Sabino Jacinto was convicted of 2nd degree murder with the use of a firearm in the beating and shooting death of another baseball player during a fight in Kern County in 1985.  The Governor declined to review the decision and Jacinto was released.

 
 

Jose Cervantes was convicted of 2nd degree murder for using a firearm during the commission of a gang crime during which he shot and killed 14-year old Aldolfo Espinoza in Oakland in 1991.  The Governor reversed the decision to release Cervantes and another hearing has been scheduled.

 
 

David Cooley was convicted of 2nd degree murder and DUI with great bodily injury for the death of one minor girl and the permanent and severe disabling of another minor girl during a car crash in Nevada County in 1978.  The decision to release Cooley was reversed by the Governor and another hearing has been scheduled.

 
 

Donny Simanjuntak was convicted of three counts of 1st degree attempted murder for firing a gun at another car during a gang retaliation in Los Angeles in 1995.  The Governor has requested a full board hearing on the decision to release Simanjuntak.

 
 

Herbert Blake was convicted of 2nd degree murder in the shooting death of Rodney Franklin in Los Angeles County in 1986.  The Governor has requested a full board hearing on the decision to release Blake.

 
 

John Meeker was convicted of manslaughter and DUI, with prior DUI's, for killing Jose Jimenez during a car crash in Los Angeles in 1998.  The decision to release Meeker is pending an upcoming hearing.

 
 

Andre Brown was convicted of 2nd degree murder for the stabbing and beating death of Leonardo Derontes during a fight on State Street in Santa Barbara in 1990.  The decision to release Brown was reversed by the Governor and another hearing has been scheduled.

 
 

Calvin Swift was convicted of 2nd degree murder with a deadly weapon for stabbing Richard Joslin to death during a fight on Eddy Street in San Francisco in 1985.  The Governor declined to review the decision and Swift was released.

 
 

Michael Simmons was convicted of 2nd degree murder with the use of a firearm for shooting his girlfriend, Corrina Mills, in the face and killing her during a fight in San Bernardino County in 1989.  The decision to release Simmons was reversed by the Governor and another hearing has been scheduled.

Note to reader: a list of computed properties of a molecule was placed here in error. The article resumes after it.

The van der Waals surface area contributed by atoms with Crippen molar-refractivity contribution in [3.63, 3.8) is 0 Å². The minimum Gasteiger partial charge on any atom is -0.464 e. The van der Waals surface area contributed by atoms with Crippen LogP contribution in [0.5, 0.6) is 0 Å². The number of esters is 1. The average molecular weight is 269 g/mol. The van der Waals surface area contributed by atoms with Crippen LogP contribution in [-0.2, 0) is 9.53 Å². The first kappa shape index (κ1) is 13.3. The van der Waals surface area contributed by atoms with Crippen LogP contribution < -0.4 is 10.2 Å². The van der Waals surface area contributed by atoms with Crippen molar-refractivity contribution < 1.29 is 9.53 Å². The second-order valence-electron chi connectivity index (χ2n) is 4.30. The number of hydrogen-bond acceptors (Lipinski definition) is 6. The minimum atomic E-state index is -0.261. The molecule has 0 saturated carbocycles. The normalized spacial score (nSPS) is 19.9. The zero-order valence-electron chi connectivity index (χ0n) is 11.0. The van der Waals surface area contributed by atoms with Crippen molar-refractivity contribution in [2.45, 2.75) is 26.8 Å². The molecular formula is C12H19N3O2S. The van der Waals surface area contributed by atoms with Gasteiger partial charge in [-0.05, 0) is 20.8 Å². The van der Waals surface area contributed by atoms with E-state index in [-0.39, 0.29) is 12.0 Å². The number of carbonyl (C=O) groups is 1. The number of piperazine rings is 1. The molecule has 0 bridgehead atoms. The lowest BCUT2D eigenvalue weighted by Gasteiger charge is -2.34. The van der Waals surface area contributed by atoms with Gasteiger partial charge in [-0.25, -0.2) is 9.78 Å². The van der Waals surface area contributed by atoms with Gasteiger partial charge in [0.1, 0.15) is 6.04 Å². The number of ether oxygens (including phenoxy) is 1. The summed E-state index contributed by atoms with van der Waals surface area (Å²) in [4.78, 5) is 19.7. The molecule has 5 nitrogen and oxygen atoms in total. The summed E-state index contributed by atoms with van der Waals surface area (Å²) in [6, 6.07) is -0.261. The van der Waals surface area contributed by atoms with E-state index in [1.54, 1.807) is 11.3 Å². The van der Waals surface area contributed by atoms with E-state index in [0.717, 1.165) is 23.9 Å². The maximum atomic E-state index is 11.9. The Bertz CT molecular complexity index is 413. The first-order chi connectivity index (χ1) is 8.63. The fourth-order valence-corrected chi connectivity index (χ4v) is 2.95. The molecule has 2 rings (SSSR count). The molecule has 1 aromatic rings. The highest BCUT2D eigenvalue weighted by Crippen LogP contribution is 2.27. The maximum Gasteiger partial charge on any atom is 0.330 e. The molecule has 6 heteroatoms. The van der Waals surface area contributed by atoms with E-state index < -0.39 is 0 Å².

Robert Rush was convicted of 2nd degree murder with the use of a firearm for shooting his roommate, John Hines, to death with a rifle after a fight in San Bernardino in 1986.  The decision to release Rush was reversed by the Governor and another hearing has been scheduled.

 
 

Aaron Nava was convicted of 2nd degree murder with the use of a deadly weapon for the stabbing and shooting death of a bar patron during a fight outside a Long Beach bar in 1986.  The decision to release Nava is pending review by the Governor.

 
 

Hassan Cromwell was convicted of 2nd degree murder and robbery in the execution shooting death of Kevin Jefferson during a robbery/drug deal gone bad in Los Angeles County in 1989.  The decision to release Cromwell is pending review by the Governor.

 
 

David Twinn was convicted of 2nd degree murder for beating 46-year old Curtis Goder to death in Los Angeles County in 1990.  The decision to release Twinn is pending review by the Governor.

 
 

Brian Thomas was convicted of 2nd degree murder for the execution shooting murder of Henry Weinberg and the attempted murder of Donald Larrison during a crime spree in Los Angeles County in 1980.  The decision to release Thomas is pending review by the Governor.

 
 

George Ledesma was convicted of 1st degree murder and armed robbery for using a sawed-off shotgun to kill 20-year old Jack Mason, a dental student working as clerk at Albertson's supermarket in Anaheim in 1976.  The decision to release Ledesma is pending review by the Governor.

 
 

James Sheridan was convicted of 2nd degree murder and assault with a firearm (an M1 Rifle) for shooting Al Irom to death in the aftermath of a drug deal gone bad in Los Angeles County in 1984.  The decision to release Sheridan is pending review by the Governor.

 
 

Rodrigo Orozco was convicted of 1st degree murder in the beating death of George Shafer, a 79-year old man, while robbing his house in Riverbank (Stanislaus County) in 1983.  The decision to release Orozco is pending review by the Governor.

 
 

Roderick Timmons was convicted of kidnapping and robbery with the use of a firearm for forcing Michael Tucker into his own car at gunpoint and later stealing the vehicle in Inglewood in 1991.  The decision to release Timmons is pending a review by the Governor.

 
 

Adolph Torres was convicted of 2nd degree murder with the use of a firearm.  No other details of the crime were made available by the Board of Parole Hearings.  The decision to release Torres is pending a review by the Governor.

 
 

Wayland To was convicted of 2nd degree murder.  No other details of the crime were made available by the Board of Parole Hearings.  The decision to release Wayland To is pending review by the Governor.

 
 

Patrick Banks was convicted of 2nd degree murder involving the use of a firearm.  No other details of the crime were made available by the Board of Parole Hearings.

 
 

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cvaa logo    The Crime Victims Action Alliance, is a registered 501c4 non-profit agency.  The Crime Victims Action Alliance works to improve and increase the rights and services to victims of violent crime.  The Crime Victims Action Alliance holds those who have been entrusted to protect the public's safety accountable for their actions and supports those who have a proven record of supporting victims rights, services and improving the public's safety. We believe that victims have been hurt enough and that we must strive to do no further harm.